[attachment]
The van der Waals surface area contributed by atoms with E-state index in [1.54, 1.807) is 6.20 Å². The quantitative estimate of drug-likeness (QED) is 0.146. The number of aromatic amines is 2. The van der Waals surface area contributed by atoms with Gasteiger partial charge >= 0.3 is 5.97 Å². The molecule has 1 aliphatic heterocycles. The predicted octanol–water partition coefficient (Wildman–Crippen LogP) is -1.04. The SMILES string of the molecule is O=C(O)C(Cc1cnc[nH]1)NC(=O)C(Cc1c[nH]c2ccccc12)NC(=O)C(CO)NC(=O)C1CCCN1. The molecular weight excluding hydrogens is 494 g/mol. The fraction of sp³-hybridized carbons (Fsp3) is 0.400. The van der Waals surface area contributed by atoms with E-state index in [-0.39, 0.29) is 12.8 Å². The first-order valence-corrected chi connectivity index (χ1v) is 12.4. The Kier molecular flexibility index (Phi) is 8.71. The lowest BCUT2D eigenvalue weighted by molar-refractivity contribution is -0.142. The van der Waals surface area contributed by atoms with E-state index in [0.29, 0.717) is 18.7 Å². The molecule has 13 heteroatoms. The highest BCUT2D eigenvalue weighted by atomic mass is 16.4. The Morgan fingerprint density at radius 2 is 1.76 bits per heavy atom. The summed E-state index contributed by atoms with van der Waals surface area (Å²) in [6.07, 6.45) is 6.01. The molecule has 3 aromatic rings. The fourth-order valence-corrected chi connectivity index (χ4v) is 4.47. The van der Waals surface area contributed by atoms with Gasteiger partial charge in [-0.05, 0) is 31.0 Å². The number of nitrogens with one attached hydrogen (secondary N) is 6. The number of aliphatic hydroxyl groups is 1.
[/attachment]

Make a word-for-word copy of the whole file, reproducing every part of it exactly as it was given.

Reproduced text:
The van der Waals surface area contributed by atoms with E-state index in [1.54, 1.807) is 6.20 Å². The quantitative estimate of drug-likeness (QED) is 0.146. The number of aromatic amines is 2. The van der Waals surface area contributed by atoms with Gasteiger partial charge >= 0.3 is 5.97 Å². The molecule has 1 aliphatic heterocycles. The predicted octanol–water partition coefficient (Wildman–Crippen LogP) is -1.04. The SMILES string of the molecule is O=C(O)C(Cc1cnc[nH]1)NC(=O)C(Cc1c[nH]c2ccccc12)NC(=O)C(CO)NC(=O)C1CCCN1. The molecular weight excluding hydrogens is 494 g/mol. The fraction of sp³-hybridized carbons (Fsp3) is 0.400. The van der Waals surface area contributed by atoms with E-state index in [-0.39, 0.29) is 12.8 Å². The first-order valence-corrected chi connectivity index (χ1v) is 12.4. The Kier molecular flexibility index (Phi) is 8.71. The lowest BCUT2D eigenvalue weighted by molar-refractivity contribution is -0.142. The van der Waals surface area contributed by atoms with E-state index in [0.29, 0.717) is 18.7 Å². The molecule has 13 heteroatoms. The highest BCUT2D eigenvalue weighted by atomic mass is 16.4. The Morgan fingerprint density at radius 2 is 1.76 bits per heavy atom. The summed E-state index contributed by atoms with van der Waals surface area (Å²) in [6.07, 6.45) is 6.01. The molecule has 3 aromatic rings. The fourth-order valence-corrected chi connectivity index (χ4v) is 4.47. The van der Waals surface area contributed by atoms with Gasteiger partial charge in [-0.05, 0) is 31.0 Å². The number of nitrogens with one attached hydrogen (secondary N) is 6. The number of aliphatic hydroxyl groups is 1.